Like the series or not they are extremely popular. At the time I was in that channel a lot so it was an interesting experience for me to see a book go from release to fully proofed and error free, especially since there were already 10's of thousands of books available that must have gone through a similar process.

Re:piracy is a given regardless (1)

houstonbofh (602064) | more than 6 years ago | (#23677407)

He is actively hurting his cause. The Bean Free Library proves it. [] I have actually purchased books I started reading free. And they keep adding books, so I would guess it is not driving them out of business.

Re:piracy is a given regardless (1)

MsGeek (162936) | more than 6 years ago | (#23677737)

PDF files of books are enough of a pain in my ass to where I usually break down and buy the book if I use the PDF enough.

Giving people a taste in PDF form is a great way of promoting your dead-trees book.

Not everyone is going to do the right thing and buy. But they might not have bought anyway.

Maclover (-1, Troll)

Anonymous Coward | more than 6 years ago | (#23676813)

He loves Mac, that makes him a jackass by definition. The idiot loves DRM and no wonder he opposed to open format

Re:Maclover (0)

Anonymous Coward | more than 6 years ago | (#23676891)

If you overlook "jackass" and "idiot", the parent has a very valid point.

Sad that this guy writes for NYT (0)

Anonymous Coward | more than 6 years ago | (#23677219)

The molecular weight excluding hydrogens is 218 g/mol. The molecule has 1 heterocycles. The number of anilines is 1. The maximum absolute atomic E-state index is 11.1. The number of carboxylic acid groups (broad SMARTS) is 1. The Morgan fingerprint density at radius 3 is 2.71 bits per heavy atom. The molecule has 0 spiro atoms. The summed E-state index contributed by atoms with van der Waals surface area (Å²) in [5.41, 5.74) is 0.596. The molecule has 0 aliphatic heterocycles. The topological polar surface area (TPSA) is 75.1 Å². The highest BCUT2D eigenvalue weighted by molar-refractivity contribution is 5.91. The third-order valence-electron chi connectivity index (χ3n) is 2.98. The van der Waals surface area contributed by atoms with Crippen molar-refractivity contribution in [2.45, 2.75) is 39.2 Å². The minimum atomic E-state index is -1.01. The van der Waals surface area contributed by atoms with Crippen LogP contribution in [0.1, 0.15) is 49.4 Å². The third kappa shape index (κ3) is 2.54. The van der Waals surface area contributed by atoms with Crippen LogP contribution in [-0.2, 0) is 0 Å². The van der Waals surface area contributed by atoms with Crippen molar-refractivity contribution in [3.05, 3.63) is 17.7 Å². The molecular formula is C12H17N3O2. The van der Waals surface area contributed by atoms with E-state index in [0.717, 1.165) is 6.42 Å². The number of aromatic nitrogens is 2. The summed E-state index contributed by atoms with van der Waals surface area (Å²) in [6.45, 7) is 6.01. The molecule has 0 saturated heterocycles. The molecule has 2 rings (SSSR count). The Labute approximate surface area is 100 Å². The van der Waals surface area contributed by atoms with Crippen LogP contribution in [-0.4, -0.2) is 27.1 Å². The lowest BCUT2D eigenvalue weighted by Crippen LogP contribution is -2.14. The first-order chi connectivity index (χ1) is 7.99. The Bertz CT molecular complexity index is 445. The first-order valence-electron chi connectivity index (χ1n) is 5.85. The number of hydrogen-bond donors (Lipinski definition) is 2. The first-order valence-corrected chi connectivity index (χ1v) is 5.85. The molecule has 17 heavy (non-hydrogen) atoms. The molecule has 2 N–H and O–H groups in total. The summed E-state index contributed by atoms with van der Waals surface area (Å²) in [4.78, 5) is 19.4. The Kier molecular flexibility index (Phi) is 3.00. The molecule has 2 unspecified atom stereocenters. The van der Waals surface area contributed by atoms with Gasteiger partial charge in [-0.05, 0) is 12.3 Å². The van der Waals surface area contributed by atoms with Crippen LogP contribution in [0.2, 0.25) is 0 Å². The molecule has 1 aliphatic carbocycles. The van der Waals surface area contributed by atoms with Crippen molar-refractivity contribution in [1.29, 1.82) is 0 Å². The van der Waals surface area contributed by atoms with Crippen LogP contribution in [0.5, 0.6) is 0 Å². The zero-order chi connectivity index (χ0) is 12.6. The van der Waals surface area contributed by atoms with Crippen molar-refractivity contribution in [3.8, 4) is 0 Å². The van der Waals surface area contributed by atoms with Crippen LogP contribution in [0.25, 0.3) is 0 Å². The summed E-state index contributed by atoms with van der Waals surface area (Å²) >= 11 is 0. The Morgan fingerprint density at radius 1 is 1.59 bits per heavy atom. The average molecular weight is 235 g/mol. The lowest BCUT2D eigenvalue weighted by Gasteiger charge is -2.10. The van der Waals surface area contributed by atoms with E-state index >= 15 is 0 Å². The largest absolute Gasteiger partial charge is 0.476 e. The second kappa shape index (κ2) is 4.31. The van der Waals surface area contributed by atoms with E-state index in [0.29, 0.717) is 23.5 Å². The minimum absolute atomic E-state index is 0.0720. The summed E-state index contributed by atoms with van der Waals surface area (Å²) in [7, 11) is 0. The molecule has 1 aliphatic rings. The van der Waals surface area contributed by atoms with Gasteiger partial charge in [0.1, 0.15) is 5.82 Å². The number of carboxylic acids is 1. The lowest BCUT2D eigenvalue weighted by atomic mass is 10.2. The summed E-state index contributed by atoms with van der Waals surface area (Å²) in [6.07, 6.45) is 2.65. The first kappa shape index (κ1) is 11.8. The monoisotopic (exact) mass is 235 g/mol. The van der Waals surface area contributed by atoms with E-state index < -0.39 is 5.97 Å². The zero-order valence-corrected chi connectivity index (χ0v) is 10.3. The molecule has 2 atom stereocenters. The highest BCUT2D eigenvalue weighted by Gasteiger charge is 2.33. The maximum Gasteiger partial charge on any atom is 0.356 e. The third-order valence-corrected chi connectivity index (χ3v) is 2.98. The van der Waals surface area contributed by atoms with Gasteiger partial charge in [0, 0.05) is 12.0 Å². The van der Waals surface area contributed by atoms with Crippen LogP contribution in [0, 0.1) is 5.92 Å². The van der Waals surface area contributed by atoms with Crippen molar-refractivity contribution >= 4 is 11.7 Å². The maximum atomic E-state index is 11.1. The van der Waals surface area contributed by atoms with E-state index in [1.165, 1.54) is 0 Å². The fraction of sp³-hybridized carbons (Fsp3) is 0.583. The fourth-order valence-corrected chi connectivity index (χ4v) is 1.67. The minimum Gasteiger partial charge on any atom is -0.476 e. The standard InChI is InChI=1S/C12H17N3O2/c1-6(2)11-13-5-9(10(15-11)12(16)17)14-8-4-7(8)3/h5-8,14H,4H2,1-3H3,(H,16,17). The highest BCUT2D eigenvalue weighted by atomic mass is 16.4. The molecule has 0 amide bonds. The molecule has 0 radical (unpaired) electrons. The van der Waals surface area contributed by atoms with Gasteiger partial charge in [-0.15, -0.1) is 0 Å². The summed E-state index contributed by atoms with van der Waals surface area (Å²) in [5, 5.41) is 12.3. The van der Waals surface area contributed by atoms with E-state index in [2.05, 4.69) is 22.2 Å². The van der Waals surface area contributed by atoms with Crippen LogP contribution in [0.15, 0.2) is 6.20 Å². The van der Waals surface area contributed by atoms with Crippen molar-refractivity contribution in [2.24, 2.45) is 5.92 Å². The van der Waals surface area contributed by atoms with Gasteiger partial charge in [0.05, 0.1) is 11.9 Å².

For someone that writes for New York Times as Technology Writer, he demonstrates remarkable ignorance in regards to what he writes about. It's terrifying to think that this loop is feeding his ignorance to the masses.

First Post for Anonymous Coward (-1, Offtopic)

Anonymous Coward | more than 6 years ago | (#23676823)


Free as in Library (0, Redundant)

GabriellaKat (748072) | more than 6 years ago | (#23676827)

By "illicit sharing" does he mean my local library, where someone may have donated a copy?

Not a big market for piracy surely (5, Insightful)

lobiusmoop (305328) | more than 6 years ago | (#23676835)

I cant help but wonder if the lack of ebook piracy is more down to the fact that old fashioned paper books are still much more prevalent that eboook readers, and can be had for a reasonable cost. I'd say the day ebook readers go the way of the iPod, piracy will explode.

Re:Not a big market for piracy surely (0)

Anonymous Coward | more than 6 years ago | (#23677099)

That's right; because we all know that iPods are just filled with pirated content.

Re:Not a big market for piracy surely (4, Insightful)

Kjella (173770) | more than 6 years ago | (#23677117)

Well, I can't speak for anyone but myself but paper books are very abuse-friendly, I throw it in my backpack when my stop approaches, I can read them at the beach in direct sunlight and drop it in the sand without issue, it's no big deal if I forget it somewhere, it's not attractive to steal, it doesn't use batteries, it's a throwaway so scratches don't matter and so on. As far as environmentalism is concerned it's a drop in the bucket compared to the junk mail / free newspapers I get which go directly into the trash. I can think of some conditions where it could make sense, but they mostly involve using my large monitor rather than an ebook reader. The few conditions where I'd prefer an electronic version (because of e.g. bulk of a paper book) I'd rather have an audiobook than a tablet, it doesn't get smaller than a mp3 player + ear plugs. I think you're seeing more the opposite, people don't have ebook readers because they don't make sense.